A developer is looking to transform a small cul-de-sac of rent-controlled apartments across the street from Castro Elementary School into four-story condos, raising familiar worries that Mountain View is at risk of displacing longtime residents who can't afford the high cost of new housing.
The proposal by the DeNardi Group calls for demolishing 29 apartments along Gamel Way and constructing a 121-unit condominium complex in its place -- a plan that hinges on the developer purchasing the street from the city. Despite the fourfold increase in housing units, city planners say the project is consistent with the zoning blueprint for the area.
If approved, the project would be the latest in a string of developments that have built new housing in Mountain View but bulldozed older apartments that are considered "naturally" affordable and subject to the city's rent control law.
As of 2019, the city was on pace to destroy 127 of these apartments each year, as developers sought to replace aging housing with for-sale row houses and condos. City officials have flagged the trend as a serious concern, and have hatched plans to prevent further displacement.
The strongest protections against displacement, however, come from a new state law. Senate Bill 330 requires that tenants ousted by the redevelopment be given the first right to return, and requires that the property owner offer those returning residents the same affordable rates.
But the city has yet to see SB 330 in action, and it won't apply to the Gamel Way redevelopment. City officials say the DeNardi Group was able to file an application prior to Jan. 1, 2020, when SB 330 took effect, meaning it won't be subject to the provisions of the state law.
Mountain View has been negotiating with the DeNardi Group since at least September 2019 over the possible sale of Gamel Way in order for the developer to build out its condominium project. Though the City Council has yet to discuss the project outside of closed session, local housing advocates began talking to residents living on Gamel Way and raising alarm bells over the potential loss of vulnerable, longtime residents of the city.
In an August 2020 letter, the Mountain View Coalition for Sustainable Planning (MVCSP) laid out what's at stake: Many of the current residents are low-income Latino residents, including working families, seniors on fixed incomes, veterans and people with special needs. At the time, the group wondered how the DeNardi Group planned to comply with SB 330, though city staff has since clarified that the project is exempt.
"MVCSP is concerned about the project due to the potential displacement impacts," the group said in a letter. "Continuing to displace Mountain View residents through the course of redevelopment will worsen our environmental crisis as former workers are forced to take on longer commutes to work jobs in Mountain View, while worsening our homelessness crisis."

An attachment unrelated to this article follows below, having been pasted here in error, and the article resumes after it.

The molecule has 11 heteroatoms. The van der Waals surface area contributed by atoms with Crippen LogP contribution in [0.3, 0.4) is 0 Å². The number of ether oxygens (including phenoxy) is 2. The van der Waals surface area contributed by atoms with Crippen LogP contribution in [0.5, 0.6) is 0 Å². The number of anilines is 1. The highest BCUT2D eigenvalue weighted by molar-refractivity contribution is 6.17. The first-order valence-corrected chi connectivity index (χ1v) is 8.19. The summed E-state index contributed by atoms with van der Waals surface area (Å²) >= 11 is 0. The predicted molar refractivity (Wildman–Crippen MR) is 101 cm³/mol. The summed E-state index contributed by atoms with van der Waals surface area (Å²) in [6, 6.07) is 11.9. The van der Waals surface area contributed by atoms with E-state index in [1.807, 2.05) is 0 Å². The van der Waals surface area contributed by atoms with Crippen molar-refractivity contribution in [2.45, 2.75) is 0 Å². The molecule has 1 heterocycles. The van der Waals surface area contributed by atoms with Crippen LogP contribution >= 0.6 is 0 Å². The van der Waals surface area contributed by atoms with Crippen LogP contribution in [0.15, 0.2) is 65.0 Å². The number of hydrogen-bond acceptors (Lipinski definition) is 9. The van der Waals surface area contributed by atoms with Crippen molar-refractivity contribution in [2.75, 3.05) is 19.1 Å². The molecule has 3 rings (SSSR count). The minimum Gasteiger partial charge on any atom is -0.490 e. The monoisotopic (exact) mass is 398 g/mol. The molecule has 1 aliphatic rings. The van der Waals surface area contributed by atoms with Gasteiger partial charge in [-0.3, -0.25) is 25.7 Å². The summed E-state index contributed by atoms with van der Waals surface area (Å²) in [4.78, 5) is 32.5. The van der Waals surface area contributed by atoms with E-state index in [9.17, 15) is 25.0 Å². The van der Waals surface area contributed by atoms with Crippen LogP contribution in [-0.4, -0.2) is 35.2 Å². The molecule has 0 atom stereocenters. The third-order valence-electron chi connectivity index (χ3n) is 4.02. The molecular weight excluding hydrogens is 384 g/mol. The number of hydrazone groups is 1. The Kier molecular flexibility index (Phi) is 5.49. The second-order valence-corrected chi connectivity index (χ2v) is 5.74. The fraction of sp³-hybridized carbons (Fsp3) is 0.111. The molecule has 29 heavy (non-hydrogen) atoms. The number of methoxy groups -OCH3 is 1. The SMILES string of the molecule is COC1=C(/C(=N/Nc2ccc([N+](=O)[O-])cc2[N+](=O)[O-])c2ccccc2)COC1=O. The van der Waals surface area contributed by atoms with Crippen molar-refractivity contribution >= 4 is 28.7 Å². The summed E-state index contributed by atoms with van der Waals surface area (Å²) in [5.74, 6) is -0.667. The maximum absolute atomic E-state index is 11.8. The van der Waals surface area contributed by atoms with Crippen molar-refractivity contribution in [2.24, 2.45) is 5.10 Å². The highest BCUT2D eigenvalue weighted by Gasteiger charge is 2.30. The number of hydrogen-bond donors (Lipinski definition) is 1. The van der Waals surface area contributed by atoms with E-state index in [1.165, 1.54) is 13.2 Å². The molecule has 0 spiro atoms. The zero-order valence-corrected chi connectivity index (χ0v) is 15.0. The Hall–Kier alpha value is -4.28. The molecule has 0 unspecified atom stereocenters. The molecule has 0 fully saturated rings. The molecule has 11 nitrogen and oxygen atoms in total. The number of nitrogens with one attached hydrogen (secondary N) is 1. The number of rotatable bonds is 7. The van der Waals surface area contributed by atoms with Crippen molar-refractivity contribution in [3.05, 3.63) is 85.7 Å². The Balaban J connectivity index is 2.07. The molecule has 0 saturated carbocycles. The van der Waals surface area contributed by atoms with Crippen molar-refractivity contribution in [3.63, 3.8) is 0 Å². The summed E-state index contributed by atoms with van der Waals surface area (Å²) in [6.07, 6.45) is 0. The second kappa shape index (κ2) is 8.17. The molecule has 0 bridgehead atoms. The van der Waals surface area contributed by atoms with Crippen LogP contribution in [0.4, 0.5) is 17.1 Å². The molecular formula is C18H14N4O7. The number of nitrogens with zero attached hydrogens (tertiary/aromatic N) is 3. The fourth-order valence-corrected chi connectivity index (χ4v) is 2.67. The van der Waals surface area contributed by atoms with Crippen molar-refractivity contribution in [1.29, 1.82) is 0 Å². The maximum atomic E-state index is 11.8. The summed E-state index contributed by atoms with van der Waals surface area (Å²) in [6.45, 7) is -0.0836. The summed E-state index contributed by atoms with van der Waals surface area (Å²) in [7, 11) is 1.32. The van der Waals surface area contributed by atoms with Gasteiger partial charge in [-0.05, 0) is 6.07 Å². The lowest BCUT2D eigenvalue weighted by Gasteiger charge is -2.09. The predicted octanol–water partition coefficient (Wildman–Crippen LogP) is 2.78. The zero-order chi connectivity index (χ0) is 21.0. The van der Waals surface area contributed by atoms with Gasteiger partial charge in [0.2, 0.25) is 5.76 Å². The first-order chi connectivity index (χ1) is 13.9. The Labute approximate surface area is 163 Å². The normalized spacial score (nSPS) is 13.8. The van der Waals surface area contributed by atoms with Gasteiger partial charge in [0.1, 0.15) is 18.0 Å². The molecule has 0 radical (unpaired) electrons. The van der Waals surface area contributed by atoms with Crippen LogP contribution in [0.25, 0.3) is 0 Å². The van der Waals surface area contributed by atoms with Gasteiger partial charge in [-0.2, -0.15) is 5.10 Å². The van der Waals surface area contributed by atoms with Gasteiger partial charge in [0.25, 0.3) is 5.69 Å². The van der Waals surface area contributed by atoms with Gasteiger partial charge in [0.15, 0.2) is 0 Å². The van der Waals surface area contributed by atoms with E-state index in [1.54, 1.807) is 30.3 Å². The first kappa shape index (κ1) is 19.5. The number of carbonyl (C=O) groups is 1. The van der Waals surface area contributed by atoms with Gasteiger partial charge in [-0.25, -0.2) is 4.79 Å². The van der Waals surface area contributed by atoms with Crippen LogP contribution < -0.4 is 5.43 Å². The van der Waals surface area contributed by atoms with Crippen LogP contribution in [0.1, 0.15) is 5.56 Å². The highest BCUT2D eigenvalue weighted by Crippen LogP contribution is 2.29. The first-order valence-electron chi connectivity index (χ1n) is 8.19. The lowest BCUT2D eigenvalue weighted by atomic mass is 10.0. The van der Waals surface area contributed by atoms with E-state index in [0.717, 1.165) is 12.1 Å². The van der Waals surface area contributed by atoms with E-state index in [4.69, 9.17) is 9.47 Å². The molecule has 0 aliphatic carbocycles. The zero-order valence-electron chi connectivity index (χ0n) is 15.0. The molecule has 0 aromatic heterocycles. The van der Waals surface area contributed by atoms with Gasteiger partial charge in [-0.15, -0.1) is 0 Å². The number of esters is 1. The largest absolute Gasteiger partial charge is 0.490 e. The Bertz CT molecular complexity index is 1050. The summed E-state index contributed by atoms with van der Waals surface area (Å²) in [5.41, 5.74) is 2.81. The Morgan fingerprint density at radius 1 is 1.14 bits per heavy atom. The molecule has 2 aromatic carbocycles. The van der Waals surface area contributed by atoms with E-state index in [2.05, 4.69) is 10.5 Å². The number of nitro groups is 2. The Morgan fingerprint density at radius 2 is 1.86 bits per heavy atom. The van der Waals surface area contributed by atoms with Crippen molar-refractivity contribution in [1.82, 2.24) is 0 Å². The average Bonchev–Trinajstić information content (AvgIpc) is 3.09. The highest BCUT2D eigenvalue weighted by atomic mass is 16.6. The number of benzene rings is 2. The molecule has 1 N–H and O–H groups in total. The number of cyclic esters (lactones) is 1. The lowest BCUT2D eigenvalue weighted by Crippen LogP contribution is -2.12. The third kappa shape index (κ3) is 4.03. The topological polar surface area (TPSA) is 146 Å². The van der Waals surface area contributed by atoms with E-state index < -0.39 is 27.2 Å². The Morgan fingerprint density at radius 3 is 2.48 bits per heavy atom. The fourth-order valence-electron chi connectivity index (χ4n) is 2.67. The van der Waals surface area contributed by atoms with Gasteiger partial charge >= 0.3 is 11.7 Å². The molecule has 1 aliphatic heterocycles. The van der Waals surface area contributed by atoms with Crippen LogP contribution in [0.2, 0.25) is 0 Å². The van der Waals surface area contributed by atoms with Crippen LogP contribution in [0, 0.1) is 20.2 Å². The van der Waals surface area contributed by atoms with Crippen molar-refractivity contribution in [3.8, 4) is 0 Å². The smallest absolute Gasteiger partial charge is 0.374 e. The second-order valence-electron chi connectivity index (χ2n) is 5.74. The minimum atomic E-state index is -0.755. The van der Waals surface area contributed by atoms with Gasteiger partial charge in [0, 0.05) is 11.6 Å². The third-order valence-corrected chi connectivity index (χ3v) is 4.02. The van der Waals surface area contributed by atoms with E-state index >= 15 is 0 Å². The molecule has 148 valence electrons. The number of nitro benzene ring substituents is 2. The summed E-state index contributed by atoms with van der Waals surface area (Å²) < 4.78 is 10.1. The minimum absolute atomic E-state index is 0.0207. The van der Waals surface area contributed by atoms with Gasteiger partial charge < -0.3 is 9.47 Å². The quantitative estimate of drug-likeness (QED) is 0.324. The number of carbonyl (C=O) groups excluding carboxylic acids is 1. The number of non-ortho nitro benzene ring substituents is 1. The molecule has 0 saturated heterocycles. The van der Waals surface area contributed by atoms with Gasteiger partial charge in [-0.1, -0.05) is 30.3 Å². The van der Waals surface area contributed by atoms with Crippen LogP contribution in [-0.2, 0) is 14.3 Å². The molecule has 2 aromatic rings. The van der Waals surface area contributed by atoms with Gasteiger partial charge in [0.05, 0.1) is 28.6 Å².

Despite sliding the application in prior to SB 330's requirements taking effect, the DeNardi Group is still offering benefits to those currently living on the property. The project will have 29 affordable units, and tenants who lived in the apartments will still get the first right of refusal for the newly constructed units at an affordable price -- a cost that's based on the tenants' income.
Regardless of whether they return, displaced tenants will also receive 42 months of rent subsidies covering the difference between future rent and the current rate they're paying. These benefits are largely restricted to those making up to 120% of the area's median income.
The project may not be subject to SB 330, but it still must meet a whole host of other requirements under California's State Density Bonus Law, which allows developers to boost density in exchange for providing affordable housing. The law requires the replacement of affordable units and housing subject to price controls -- specifically rent-controlled units -- meaning the developer has to pony up at least 29 affordable units, Community Development Director Aarti Shrivastava said in an email Monday.
Though the redevelopment project has been quietly kicking around for years, it's finally coming before the council for approval next month. As a procedural step, the City Council is expected on Tuesday, Aug. 24, to approve a notice of intent to vacate Gamel Way. If approved next month, the city would be selling off the street in exchange for $4.8 million, which will be paid once all the existing buildings are demolished. The city has yet to determine how to spend the money.